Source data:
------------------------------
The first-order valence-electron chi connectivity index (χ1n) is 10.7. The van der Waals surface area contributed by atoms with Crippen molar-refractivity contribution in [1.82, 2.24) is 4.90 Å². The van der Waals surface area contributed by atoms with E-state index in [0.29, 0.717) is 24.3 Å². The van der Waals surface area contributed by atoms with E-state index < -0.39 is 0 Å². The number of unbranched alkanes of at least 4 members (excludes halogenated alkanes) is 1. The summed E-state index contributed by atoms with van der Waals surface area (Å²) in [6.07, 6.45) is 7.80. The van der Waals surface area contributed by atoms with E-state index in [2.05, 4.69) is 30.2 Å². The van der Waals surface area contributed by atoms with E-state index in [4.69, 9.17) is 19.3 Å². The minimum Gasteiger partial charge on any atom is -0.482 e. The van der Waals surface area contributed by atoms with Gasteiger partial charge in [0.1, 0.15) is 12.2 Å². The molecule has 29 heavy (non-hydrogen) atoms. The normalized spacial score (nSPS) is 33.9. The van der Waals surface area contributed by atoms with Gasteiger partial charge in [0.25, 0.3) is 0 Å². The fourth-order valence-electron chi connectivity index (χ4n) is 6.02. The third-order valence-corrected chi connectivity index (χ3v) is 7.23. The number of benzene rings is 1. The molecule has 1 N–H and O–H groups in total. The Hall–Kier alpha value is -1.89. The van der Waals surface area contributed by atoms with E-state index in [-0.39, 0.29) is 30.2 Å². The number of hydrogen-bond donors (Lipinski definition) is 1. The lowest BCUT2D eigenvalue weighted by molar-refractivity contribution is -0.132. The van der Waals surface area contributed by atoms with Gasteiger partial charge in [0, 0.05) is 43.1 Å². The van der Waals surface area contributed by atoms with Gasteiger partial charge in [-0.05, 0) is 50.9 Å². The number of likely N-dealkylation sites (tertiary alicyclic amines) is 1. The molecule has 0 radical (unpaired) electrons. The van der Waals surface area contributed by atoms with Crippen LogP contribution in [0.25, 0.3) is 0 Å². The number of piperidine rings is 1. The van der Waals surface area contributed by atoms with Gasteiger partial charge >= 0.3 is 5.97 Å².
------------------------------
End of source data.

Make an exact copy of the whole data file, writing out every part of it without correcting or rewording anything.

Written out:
The first-order valence-electron chi connectivity index (χ1n) is 10.7. The van der Waals surface area contributed by atoms with Crippen molar-refractivity contribution in [1.82, 2.24) is 4.90 Å². The van der Waals surface area contributed by atoms with E-state index in [0.29, 0.717) is 24.3 Å². The van der Waals surface area contributed by atoms with E-state index < -0.39 is 0 Å². The number of unbranched alkanes of at least 4 members (excludes halogenated alkanes) is 1. The summed E-state index contributed by atoms with van der Waals surface area (Å²) in [6.07, 6.45) is 7.80. The van der Waals surface area contributed by atoms with E-state index in [2.05, 4.69) is 30.2 Å². The van der Waals surface area contributed by atoms with E-state index in [4.69, 9.17) is 19.3 Å². The minimum Gasteiger partial charge on any atom is -0.482 e. The van der Waals surface area contributed by atoms with Gasteiger partial charge in [0.1, 0.15) is 12.2 Å². The molecule has 29 heavy (non-hydrogen) atoms. The normalized spacial score (nSPS) is 33.9. The van der Waals surface area contributed by atoms with Gasteiger partial charge in [0.25, 0.3) is 0 Å². The fourth-order valence-electron chi connectivity index (χ4n) is 6.02. The third-order valence-corrected chi connectivity index (χ3v) is 7.23. The number of benzene rings is 1. The molecule has 1 N–H and O–H groups in total. The Hall–Kier alpha value is -1.89. The van der Waals surface area contributed by atoms with E-state index in [-0.39, 0.29) is 30.2 Å². The number of hydrogen-bond donors (Lipinski definition) is 1. The lowest BCUT2D eigenvalue weighted by molar-refractivity contribution is -0.132. The van der Waals surface area contributed by atoms with Gasteiger partial charge in [0, 0.05) is 43.1 Å². The van der Waals surface area contributed by atoms with Gasteiger partial charge in [-0.05, 0) is 50.9 Å². The number of likely N-dealkylation sites (tertiary alicyclic amines) is 1. The molecule has 0 radical (unpaired) electrons. The van der Waals surface area contributed by atoms with Crippen LogP contribution in [0.25, 0.3) is 0 Å². The number of piperidine rings is 1. The van der Waals surface area contributed by atoms with Gasteiger partial charge >= 0.3 is 5.97 Å².